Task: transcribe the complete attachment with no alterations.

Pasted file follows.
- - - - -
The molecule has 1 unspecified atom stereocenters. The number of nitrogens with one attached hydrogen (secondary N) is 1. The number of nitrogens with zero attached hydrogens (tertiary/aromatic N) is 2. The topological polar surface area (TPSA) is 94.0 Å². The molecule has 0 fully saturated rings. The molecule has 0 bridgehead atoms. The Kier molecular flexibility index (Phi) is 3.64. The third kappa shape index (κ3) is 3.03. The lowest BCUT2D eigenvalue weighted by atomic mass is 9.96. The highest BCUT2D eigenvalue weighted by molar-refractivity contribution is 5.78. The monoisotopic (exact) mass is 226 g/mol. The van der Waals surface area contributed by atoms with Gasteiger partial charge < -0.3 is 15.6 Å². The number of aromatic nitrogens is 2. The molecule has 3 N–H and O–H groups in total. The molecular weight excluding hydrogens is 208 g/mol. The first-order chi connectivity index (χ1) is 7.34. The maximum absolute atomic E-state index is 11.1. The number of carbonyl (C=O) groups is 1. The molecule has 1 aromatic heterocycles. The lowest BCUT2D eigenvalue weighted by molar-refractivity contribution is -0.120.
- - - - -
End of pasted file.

The molecule has 1 unspecified atom stereocenters. The number of nitrogens with one attached hydrogen (secondary N) is 1. The number of nitrogens with zero attached hydrogens (tertiary/aromatic N) is 2. The topological polar surface area (TPSA) is 94.0 Å². The molecule has 0 fully saturated rings. The molecule has 0 bridgehead atoms. The Kier molecular flexibility index (Phi) is 3.64. The third kappa shape index (κ3) is 3.03. The lowest BCUT2D eigenvalue weighted by atomic mass is 9.96. The highest BCUT2D eigenvalue weighted by molar-refractivity contribution is 5.78. The monoisotopic (exact) mass is 226 g/mol. The van der Waals surface area contributed by atoms with Gasteiger partial charge < -0.3 is 15.6 Å². The number of aromatic nitrogens is 2. The molecule has 3 N–H and O–H groups in total. The molecular weight excluding hydrogens is 208 g/mol. The first-order chi connectivity index (χ1) is 7.34. The maximum absolute atomic E-state index is 11.1. The number of carbonyl (C=O) groups is 1. The molecule has 1 aromatic heterocycles. The lowest BCUT2D eigenvalue weighted by molar-refractivity contribution is -0.120.